Head to brand-new bookshop on the block Dead Ink – described just now in The Bookseller as “strikes the balance between cool and too cool for you” – and hear Polly Barton and Zarina Muhammad discuss Polly’s recent book Porn: An Oral History and delve into the unspoken forces shaping our society.
Polly Barton, author of Porn: An Oral History (Fitzcarraldo Editions), and Zarina Muhammad of The White Pube, will interrogate the absence of discussion on a force that is silently influencing society and aim to uncover the raw truth about what we aren’t saying.
Based in London, Zarina Muhammad is a writer, art critic and artist (sometimes), and co-founder of The White Pube, “an online art criticism platform that publishes reviews, essays and other little bits in between”.
Polly Barton is a writer and Japanese literary translator living in Bristol. In 2019, she won the Fitzcarraldo Editions Essay Prize, and her debut book Fifty Sounds, a personal dictionary of the Japanese language, was published in the UK by Fitzcarraldo Editions in 2021. In 2022, Fifty Sounds was shortlisted for the 2022 Stanford Dolman Travel Book of the Year.
Her translations have featured in Granta, Catapult, The White Review and Words Without Borders and her full-length translations include Spring Garden by Tomoka Shibasaki (Pushkin Press), Where the Wild Ladies Are by Aoko Matsuda (Tilted Axis Press/Soft Skull), which was shortlisted for the Ray Bradbury Prize, and There’s No Such Thing as an Easy Job by Kikuko Tsumura (Bloomsbury).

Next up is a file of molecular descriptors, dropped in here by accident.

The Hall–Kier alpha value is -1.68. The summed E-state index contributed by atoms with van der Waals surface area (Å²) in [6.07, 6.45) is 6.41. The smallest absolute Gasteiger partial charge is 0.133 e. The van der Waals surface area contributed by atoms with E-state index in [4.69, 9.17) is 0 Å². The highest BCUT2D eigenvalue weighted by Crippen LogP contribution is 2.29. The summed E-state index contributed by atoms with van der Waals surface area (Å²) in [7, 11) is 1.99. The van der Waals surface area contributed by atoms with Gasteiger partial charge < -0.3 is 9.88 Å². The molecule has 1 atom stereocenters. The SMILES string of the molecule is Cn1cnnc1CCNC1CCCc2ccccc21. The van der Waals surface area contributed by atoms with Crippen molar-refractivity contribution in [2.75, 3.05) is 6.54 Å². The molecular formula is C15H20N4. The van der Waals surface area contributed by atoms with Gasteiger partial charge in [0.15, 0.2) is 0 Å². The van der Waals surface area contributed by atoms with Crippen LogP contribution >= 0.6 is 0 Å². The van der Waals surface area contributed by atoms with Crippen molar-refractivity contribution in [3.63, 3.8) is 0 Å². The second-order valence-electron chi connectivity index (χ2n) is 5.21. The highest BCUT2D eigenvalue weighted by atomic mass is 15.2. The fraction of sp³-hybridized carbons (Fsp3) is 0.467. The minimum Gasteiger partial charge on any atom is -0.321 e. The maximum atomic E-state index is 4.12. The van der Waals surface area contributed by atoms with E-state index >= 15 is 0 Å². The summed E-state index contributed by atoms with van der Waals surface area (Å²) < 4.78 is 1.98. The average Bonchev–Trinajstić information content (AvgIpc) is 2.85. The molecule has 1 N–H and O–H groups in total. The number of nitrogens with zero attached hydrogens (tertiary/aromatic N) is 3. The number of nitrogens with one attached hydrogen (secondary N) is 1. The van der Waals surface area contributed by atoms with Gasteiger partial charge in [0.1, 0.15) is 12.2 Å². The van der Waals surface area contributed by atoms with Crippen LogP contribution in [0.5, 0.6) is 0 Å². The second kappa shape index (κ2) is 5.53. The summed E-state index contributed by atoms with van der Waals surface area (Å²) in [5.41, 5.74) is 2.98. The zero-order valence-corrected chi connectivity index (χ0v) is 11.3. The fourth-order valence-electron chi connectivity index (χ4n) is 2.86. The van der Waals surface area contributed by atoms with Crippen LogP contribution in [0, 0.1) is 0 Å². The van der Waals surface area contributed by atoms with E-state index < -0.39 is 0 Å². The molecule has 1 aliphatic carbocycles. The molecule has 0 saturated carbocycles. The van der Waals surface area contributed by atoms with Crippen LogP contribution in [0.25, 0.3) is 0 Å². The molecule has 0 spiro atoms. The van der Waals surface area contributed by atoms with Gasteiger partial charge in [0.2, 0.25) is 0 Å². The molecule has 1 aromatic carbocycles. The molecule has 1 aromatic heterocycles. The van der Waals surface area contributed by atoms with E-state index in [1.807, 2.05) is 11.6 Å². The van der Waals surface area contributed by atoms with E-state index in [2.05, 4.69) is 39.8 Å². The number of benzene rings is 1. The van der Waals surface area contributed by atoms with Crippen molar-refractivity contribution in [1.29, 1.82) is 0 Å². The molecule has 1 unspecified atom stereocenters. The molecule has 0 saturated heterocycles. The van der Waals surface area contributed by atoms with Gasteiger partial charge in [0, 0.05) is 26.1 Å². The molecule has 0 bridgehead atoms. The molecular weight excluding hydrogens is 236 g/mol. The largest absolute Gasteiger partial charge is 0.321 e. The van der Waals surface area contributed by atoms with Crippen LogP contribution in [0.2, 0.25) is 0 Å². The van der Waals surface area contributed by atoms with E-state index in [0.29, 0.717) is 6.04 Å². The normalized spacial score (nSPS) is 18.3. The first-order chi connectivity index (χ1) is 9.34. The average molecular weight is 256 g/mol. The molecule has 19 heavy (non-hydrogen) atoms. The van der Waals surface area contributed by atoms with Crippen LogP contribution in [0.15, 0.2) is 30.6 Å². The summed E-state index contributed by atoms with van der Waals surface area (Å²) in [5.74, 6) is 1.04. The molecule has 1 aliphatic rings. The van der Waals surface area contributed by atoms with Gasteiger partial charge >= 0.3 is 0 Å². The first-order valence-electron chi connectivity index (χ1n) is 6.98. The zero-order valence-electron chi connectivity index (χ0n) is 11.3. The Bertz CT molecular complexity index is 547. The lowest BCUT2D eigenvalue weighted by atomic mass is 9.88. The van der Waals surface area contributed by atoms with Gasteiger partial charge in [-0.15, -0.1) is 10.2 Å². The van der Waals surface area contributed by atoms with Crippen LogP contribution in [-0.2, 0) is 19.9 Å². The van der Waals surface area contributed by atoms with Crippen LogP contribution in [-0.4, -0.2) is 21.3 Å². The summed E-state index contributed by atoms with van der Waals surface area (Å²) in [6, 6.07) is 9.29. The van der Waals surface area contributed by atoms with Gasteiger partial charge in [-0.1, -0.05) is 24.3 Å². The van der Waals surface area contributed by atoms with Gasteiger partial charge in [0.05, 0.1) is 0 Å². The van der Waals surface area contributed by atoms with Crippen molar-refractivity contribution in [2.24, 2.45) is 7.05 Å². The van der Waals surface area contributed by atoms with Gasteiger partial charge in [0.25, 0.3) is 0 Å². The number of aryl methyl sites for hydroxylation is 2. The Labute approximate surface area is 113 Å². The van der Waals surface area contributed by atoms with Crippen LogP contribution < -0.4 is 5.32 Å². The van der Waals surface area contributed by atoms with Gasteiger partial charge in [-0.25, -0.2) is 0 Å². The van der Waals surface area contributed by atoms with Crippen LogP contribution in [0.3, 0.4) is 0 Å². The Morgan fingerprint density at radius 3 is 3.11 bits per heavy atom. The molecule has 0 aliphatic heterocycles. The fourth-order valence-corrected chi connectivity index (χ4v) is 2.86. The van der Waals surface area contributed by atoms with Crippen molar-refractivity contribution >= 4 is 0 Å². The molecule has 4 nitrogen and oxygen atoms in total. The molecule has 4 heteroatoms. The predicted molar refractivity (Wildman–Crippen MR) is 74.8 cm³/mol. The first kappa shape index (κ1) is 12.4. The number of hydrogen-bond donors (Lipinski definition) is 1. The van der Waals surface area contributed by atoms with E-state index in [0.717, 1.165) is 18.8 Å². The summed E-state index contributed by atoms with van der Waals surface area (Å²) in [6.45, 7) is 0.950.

Her latest book, Porn: An Oral History, was published by Fitzcarraldo Editions in March. Here’s the publisher’s blurb for the book: “How do we talk about porn? Why it is that when we do talk about porn, we tend to retreat into the abstract? How do we have meaningful conversations about it with those closest to us? In Porn: An Oral History, Polly Barton interrogates the absence of discussion around a topic that is ubiquitous and influences our daily lives. In her search for understanding, she spent a year initiating intimate conversations with nineteen acquaintances of a range of ages, genders and sexualities about everything and anything related to porn: watching habits, emotions and feelings of guilt, embarrassment, disgust and shame, fantasy and desire. Soon, unfolding before her, was exactly the book that she had been longing to encounter – not a traditional history, but the raw, honest truth about what we aren’t saying. A landmark work of oral history written in the spirit of Nell Dunn, Porn is a thrilling, thought-provoking, revelatory, revealing, joyfully informative and informal exploration of a subject that has always retained an element of the taboo.”